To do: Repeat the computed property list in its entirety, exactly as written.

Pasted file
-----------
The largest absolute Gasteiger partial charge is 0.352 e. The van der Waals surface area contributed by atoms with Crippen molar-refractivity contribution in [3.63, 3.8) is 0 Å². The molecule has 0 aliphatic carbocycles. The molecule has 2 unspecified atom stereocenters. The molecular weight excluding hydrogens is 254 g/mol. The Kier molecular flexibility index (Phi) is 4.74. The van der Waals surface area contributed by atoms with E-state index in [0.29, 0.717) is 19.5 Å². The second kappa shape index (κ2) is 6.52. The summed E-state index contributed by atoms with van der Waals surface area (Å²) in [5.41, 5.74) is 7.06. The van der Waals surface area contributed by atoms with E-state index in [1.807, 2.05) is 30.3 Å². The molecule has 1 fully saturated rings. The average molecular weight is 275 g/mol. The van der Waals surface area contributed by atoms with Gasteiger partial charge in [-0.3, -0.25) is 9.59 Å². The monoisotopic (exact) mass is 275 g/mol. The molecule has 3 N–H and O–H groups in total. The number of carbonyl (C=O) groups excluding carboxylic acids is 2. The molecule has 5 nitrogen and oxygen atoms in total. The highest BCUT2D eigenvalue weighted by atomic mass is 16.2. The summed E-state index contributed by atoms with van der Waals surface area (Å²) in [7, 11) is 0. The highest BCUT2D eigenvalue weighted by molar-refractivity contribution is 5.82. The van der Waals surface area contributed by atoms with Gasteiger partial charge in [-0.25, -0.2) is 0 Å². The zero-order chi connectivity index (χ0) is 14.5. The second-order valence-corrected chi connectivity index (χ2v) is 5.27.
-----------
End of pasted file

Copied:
The largest absolute Gasteiger partial charge is 0.352 e. The van der Waals surface area contributed by atoms with Crippen molar-refractivity contribution in [3.63, 3.8) is 0 Å². The molecule has 0 aliphatic carbocycles. The molecule has 2 unspecified atom stereocenters. The molecular weight excluding hydrogens is 254 g/mol. The Kier molecular flexibility index (Phi) is 4.74. The van der Waals surface area contributed by atoms with E-state index in [0.29, 0.717) is 19.5 Å². The second kappa shape index (κ2) is 6.52. The summed E-state index contributed by atoms with van der Waals surface area (Å²) in [5.41, 5.74) is 7.06. The van der Waals surface area contributed by atoms with E-state index in [1.807, 2.05) is 30.3 Å². The molecule has 1 fully saturated rings. The average molecular weight is 275 g/mol. The van der Waals surface area contributed by atoms with Gasteiger partial charge in [-0.3, -0.25) is 9.59 Å². The monoisotopic (exact) mass is 275 g/mol. The molecule has 3 N–H and O–H groups in total. The number of carbonyl (C=O) groups excluding carboxylic acids is 2. The molecule has 5 nitrogen and oxygen atoms in total. The highest BCUT2D eigenvalue weighted by atomic mass is 16.2. The summed E-state index contributed by atoms with van der Waals surface area (Å²) in [7, 11) is 0. The highest BCUT2D eigenvalue weighted by molar-refractivity contribution is 5.82. The van der Waals surface area contributed by atoms with Gasteiger partial charge in [-0.25, -0.2) is 0 Å². The zero-order chi connectivity index (χ0) is 14.5. The second-order valence-corrected chi connectivity index (χ2v) is 5.27.